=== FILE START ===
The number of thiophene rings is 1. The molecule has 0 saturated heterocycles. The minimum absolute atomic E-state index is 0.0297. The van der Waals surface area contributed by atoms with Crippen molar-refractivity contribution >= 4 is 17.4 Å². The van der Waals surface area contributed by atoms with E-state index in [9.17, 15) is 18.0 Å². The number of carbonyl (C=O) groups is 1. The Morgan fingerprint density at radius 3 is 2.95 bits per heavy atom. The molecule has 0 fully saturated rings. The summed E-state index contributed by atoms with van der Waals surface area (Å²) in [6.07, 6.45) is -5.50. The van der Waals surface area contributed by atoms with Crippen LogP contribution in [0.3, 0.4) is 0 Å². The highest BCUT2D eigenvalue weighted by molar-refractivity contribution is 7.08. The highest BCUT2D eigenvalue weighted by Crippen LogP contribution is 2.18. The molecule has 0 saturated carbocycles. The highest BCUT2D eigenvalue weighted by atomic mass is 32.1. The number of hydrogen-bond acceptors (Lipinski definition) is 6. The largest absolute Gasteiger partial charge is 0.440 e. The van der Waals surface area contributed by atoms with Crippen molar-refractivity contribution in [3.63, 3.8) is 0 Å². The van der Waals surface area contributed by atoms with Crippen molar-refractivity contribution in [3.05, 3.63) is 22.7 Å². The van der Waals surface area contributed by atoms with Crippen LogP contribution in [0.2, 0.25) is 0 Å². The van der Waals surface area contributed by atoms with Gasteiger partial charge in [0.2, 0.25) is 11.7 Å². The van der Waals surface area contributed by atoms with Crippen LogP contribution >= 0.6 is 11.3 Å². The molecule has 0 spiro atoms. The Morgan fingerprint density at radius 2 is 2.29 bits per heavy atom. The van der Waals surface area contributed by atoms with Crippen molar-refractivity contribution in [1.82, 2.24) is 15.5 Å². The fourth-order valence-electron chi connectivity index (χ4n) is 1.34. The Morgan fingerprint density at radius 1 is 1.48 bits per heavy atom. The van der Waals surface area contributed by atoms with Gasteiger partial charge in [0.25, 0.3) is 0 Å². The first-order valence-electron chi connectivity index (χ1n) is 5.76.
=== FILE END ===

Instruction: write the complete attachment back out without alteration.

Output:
The number of thiophene rings is 1. The molecule has 0 saturated heterocycles. The minimum absolute atomic E-state index is 0.0297. The van der Waals surface area contributed by atoms with Crippen molar-refractivity contribution >= 4 is 17.4 Å². The van der Waals surface area contributed by atoms with E-state index in [9.17, 15) is 18.0 Å². The number of carbonyl (C=O) groups is 1. The Morgan fingerprint density at radius 3 is 2.95 bits per heavy atom. The molecule has 0 fully saturated rings. The summed E-state index contributed by atoms with van der Waals surface area (Å²) in [6.07, 6.45) is -5.50. The van der Waals surface area contributed by atoms with Crippen LogP contribution in [0.3, 0.4) is 0 Å². The highest BCUT2D eigenvalue weighted by molar-refractivity contribution is 7.08. The highest BCUT2D eigenvalue weighted by Crippen LogP contribution is 2.18. The molecule has 0 saturated carbocycles. The highest BCUT2D eigenvalue weighted by atomic mass is 32.1. The number of hydrogen-bond acceptors (Lipinski definition) is 6. The largest absolute Gasteiger partial charge is 0.440 e. The van der Waals surface area contributed by atoms with Crippen molar-refractivity contribution in [3.63, 3.8) is 0 Å². The van der Waals surface area contributed by atoms with Crippen molar-refractivity contribution in [3.05, 3.63) is 22.7 Å². The van der Waals surface area contributed by atoms with Crippen LogP contribution in [0.2, 0.25) is 0 Å². The van der Waals surface area contributed by atoms with Gasteiger partial charge in [0.2, 0.25) is 11.7 Å². The van der Waals surface area contributed by atoms with Crippen LogP contribution >= 0.6 is 11.3 Å². The molecule has 0 spiro atoms. The Morgan fingerprint density at radius 2 is 2.29 bits per heavy atom. The van der Waals surface area contributed by atoms with Crippen molar-refractivity contribution in [1.82, 2.24) is 15.5 Å². The fourth-order valence-electron chi connectivity index (χ4n) is 1.34. The Morgan fingerprint density at radius 1 is 1.48 bits per heavy atom. The van der Waals surface area contributed by atoms with Gasteiger partial charge in [0.25, 0.3) is 0 Å². The first-order valence-electron chi connectivity index (χ1n) is 5.76.